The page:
Electronic voice phenomena (EVP) refers to alleged spiritual communications that occur in recorded sounds. EVP recordings are often used by paranormal investigators as proof of the existence of the supernatural; however, skeptics claim that the apparent voices have mundane explanations.

Spiritualists and paranormal enthusiasts have worked with audio recording since at least the 1940s, but technological advancements led to a vast growth in interest in the 1970s and 1980s. Today, the popularity of such films as White Noise and Pattern Recognition, along with an explosion of paranormal TV shows such as Ghost Hunters and Ghost Adventures, has brought EVP to the mainstream. Both amateur and professional ghost hunters upload apparent occurrences of EVP to YouTube and other websites, consulting with others to try to determine the source of the sound.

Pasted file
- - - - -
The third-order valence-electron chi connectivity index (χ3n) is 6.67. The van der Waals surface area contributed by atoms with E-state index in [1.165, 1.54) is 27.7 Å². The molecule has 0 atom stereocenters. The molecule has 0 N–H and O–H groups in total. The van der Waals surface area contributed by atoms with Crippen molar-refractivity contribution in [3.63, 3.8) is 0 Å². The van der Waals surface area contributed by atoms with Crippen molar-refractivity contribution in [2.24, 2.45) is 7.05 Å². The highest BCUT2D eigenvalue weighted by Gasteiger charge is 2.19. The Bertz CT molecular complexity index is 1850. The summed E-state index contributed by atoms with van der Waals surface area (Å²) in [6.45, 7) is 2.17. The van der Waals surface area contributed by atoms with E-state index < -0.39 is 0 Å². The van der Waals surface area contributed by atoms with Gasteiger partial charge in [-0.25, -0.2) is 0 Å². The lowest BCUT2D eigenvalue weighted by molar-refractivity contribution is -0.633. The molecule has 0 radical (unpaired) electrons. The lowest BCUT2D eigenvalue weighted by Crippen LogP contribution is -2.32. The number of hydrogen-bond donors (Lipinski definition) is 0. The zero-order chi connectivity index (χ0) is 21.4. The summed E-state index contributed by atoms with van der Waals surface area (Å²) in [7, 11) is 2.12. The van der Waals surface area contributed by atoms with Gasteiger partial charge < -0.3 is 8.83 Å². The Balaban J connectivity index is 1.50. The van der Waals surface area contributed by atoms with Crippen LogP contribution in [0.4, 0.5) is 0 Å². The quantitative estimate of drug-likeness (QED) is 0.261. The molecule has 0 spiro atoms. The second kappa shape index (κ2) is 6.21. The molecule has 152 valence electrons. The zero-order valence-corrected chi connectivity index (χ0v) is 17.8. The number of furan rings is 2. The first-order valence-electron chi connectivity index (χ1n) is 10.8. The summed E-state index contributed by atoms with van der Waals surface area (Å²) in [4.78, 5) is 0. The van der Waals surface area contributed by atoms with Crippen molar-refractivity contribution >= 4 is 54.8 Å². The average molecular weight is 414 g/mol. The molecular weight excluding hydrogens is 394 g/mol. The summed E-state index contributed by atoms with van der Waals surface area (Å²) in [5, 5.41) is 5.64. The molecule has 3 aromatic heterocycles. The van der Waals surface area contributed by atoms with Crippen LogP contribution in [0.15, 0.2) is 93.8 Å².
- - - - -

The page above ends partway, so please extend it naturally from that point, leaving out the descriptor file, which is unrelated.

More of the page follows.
Like all forms of parapsychology, EVP is generally discounted by the mainstream scientific community. Many occurrences are easy to explain scientifically. Some recordings are apparently artifacts of the recording process. Some are attributable to a process known as auditory pareidolia, which is the natural tendency to find familiar patterns in random images - similar to finding pictures in the clouds.

In mental health, a belief in EVP is considered a possible sign of disordered thinking. However, many mainstream and alternative systems of religious beliefs include some form of the paranormal. Therefore, therapists are careful to take each client's religious beliefs into account when making a diagnosis.

Whether or not EVP is real, the recordings can be terrifying to those who believe. Some believers attribute the voices to ghosts or demons, potentially triggering a phobic reaction in those who suffer from a phobia of the paranormal.

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